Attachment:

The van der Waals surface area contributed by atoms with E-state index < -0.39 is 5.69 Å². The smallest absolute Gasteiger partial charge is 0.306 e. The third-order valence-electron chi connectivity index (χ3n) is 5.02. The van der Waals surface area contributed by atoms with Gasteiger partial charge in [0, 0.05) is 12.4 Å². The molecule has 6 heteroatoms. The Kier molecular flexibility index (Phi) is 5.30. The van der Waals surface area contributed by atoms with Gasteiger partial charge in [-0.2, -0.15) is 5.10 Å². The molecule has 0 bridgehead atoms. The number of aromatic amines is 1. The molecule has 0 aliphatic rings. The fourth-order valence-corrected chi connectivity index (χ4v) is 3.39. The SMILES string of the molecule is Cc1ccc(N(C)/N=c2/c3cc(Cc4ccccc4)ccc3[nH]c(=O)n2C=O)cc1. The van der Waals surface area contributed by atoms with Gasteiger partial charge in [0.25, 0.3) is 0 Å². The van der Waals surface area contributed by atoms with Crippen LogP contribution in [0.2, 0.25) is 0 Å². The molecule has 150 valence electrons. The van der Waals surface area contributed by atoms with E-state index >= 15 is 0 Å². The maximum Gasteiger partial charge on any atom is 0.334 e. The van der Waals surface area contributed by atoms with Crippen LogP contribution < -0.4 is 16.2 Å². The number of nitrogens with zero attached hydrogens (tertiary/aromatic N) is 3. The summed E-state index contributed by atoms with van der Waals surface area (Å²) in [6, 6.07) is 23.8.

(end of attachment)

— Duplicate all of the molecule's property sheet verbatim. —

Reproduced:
The van der Waals surface area contributed by atoms with E-state index < -0.39 is 5.69 Å². The smallest absolute Gasteiger partial charge is 0.306 e. The third-order valence-electron chi connectivity index (χ3n) is 5.02. The van der Waals surface area contributed by atoms with Gasteiger partial charge in [0, 0.05) is 12.4 Å². The molecule has 6 heteroatoms. The Kier molecular flexibility index (Phi) is 5.30. The van der Waals surface area contributed by atoms with Gasteiger partial charge in [-0.2, -0.15) is 5.10 Å². The molecule has 0 bridgehead atoms. The number of aromatic amines is 1. The molecule has 0 aliphatic rings. The fourth-order valence-corrected chi connectivity index (χ4v) is 3.39. The SMILES string of the molecule is Cc1ccc(N(C)/N=c2/c3cc(Cc4ccccc4)ccc3[nH]c(=O)n2C=O)cc1. The van der Waals surface area contributed by atoms with Gasteiger partial charge in [0.25, 0.3) is 0 Å². The van der Waals surface area contributed by atoms with Crippen LogP contribution in [0.2, 0.25) is 0 Å². The molecule has 150 valence electrons. The van der Waals surface area contributed by atoms with E-state index >= 15 is 0 Å². The maximum Gasteiger partial charge on any atom is 0.334 e. The van der Waals surface area contributed by atoms with Crippen LogP contribution < -0.4 is 16.2 Å². The number of nitrogens with zero attached hydrogens (tertiary/aromatic N) is 3. The summed E-state index contributed by atoms with van der Waals surface area (Å²) in [6, 6.07) is 23.8.